contagious diseases acts, elizabeth garrett, Elizabeth Garrett-Anderson, emily davies, first woman doctor, John Stuart Mill, josephine butler, kensington society
Previously…in blog 1. 1866 – MP John Stuart Mill agreed to submit a petition to the House of Commons asking for the vote for woman on condition the Kensington Society could find 100 signatures. A women’s suffrage committee was formed.
Elizabeth Garrett (later to become Britain’s first openly female MD), as an independent woman householder, offered her dining room for the office work. The first women’s suffrage society was born. Josephine Butler, the leader in the fight to repeal the Contagious Diseases Acts, which was the biggest women’s issue of the time, was one of 1500 to the sign the petition.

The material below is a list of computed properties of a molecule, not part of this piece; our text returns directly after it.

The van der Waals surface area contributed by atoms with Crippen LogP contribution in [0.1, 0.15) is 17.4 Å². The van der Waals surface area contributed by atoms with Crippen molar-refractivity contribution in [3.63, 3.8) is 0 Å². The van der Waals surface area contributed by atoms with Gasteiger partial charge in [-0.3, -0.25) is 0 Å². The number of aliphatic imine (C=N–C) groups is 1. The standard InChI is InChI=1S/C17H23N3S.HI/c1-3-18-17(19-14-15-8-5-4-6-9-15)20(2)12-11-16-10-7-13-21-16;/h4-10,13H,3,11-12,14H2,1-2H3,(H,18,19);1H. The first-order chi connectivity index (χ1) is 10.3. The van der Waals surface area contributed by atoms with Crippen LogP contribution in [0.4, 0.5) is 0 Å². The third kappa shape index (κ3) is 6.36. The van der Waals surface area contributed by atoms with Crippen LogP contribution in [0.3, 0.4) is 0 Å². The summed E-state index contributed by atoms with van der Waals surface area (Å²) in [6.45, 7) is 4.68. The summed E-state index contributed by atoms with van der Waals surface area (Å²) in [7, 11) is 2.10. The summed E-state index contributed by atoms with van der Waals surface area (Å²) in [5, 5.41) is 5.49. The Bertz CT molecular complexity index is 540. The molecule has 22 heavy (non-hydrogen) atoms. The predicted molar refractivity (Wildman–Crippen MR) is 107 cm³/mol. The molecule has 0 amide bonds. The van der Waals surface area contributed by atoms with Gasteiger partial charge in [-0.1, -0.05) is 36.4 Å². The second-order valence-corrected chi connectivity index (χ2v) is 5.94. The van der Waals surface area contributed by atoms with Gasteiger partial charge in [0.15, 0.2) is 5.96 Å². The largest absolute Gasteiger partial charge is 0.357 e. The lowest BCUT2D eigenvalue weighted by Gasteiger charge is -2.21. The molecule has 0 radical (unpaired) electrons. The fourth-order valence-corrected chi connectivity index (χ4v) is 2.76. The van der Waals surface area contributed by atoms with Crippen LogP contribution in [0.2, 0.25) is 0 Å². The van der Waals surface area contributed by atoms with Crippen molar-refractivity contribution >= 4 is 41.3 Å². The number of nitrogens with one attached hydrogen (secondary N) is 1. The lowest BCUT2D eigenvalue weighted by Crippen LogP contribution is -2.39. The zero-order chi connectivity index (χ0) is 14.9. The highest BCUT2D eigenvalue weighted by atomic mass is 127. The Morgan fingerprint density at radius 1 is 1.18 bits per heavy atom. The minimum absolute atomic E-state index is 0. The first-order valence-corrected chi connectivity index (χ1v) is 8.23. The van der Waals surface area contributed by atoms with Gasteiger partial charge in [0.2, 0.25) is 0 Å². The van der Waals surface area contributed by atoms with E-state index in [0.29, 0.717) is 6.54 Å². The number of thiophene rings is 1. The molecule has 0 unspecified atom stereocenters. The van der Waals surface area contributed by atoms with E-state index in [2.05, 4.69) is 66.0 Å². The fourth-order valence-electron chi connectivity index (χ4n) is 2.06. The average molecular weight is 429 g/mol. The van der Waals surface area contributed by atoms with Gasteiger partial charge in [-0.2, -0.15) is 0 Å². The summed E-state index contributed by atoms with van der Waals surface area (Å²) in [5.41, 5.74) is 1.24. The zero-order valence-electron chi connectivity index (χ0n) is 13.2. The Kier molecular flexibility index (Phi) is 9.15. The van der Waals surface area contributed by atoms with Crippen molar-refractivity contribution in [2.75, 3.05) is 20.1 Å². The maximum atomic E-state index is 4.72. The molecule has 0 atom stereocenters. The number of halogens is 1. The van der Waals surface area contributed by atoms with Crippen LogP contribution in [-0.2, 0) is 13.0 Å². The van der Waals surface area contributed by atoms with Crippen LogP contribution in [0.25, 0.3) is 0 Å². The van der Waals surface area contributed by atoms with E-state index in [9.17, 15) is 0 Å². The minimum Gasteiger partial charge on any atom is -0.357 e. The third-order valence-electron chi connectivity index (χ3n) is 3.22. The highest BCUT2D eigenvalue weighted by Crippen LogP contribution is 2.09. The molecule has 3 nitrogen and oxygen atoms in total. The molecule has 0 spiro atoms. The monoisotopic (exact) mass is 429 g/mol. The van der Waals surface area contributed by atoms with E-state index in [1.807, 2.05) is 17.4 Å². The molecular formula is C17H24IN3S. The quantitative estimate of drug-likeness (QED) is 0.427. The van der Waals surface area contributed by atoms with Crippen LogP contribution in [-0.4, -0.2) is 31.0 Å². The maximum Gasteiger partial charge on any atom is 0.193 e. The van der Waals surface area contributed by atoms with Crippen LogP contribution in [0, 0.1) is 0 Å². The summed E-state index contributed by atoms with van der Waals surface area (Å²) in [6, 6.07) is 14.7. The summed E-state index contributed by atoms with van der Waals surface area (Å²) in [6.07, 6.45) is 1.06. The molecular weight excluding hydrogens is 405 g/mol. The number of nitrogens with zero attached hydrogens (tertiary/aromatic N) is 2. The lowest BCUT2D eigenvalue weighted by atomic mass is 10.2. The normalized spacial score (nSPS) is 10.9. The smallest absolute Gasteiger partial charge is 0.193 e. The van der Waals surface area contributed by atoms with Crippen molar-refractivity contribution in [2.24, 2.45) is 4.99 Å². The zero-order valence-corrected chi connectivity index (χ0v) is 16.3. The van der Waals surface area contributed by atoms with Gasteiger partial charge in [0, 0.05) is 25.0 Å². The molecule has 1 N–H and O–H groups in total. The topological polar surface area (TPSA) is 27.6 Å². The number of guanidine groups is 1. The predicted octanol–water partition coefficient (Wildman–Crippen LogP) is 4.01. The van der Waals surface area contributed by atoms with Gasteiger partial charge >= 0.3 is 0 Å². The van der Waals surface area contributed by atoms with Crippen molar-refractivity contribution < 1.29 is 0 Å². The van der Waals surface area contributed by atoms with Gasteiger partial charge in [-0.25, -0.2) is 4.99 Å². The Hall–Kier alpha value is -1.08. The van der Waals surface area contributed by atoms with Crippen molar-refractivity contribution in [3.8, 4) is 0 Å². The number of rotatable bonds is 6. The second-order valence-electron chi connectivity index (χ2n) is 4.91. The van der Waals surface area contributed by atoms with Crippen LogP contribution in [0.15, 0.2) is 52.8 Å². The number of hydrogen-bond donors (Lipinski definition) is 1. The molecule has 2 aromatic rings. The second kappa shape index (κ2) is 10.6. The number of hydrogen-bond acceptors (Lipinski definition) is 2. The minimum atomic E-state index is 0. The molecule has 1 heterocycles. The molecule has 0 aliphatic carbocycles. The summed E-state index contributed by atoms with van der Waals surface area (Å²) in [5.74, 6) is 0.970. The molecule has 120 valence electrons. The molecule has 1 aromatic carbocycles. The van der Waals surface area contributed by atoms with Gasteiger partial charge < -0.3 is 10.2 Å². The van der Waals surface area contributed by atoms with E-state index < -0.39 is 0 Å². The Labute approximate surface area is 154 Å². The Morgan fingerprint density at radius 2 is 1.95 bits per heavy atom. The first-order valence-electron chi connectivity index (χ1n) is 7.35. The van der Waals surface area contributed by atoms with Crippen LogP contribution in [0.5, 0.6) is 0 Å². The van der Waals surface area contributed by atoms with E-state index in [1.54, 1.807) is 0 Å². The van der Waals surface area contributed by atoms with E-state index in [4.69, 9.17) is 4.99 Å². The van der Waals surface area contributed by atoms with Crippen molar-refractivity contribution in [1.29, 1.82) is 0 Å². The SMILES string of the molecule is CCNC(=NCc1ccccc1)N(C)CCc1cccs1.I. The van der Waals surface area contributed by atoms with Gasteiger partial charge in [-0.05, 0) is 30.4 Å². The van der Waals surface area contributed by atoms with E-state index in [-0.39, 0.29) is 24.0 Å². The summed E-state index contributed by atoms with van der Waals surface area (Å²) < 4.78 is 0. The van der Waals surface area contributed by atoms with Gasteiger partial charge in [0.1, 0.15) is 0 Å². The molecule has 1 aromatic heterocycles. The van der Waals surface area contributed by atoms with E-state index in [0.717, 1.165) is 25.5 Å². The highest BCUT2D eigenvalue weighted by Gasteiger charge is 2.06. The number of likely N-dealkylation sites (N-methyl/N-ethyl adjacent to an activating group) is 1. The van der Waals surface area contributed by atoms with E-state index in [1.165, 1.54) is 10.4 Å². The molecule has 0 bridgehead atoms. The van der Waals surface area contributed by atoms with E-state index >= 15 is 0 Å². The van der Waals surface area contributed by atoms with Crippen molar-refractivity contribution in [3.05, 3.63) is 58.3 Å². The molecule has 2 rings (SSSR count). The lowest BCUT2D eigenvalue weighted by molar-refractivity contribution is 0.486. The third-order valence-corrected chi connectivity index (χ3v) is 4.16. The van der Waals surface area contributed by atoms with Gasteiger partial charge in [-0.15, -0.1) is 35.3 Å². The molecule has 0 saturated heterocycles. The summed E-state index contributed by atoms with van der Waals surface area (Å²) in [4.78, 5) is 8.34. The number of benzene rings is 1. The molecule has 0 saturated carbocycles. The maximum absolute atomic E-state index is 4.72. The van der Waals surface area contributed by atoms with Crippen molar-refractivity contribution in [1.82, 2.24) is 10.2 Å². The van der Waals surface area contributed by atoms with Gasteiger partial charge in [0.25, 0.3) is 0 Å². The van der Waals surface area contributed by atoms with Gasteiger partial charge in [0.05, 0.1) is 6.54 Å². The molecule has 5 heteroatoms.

Emily Davies (later co-founder of Girton College for women at Cambridge) and Elizabeth Garrett took the huge paper scroll to Westminster Hall, to present to John Stuart Mill. He tabled an amendment to the Reform Act going through Parliament, which if success would give propertied women equal political rights to men.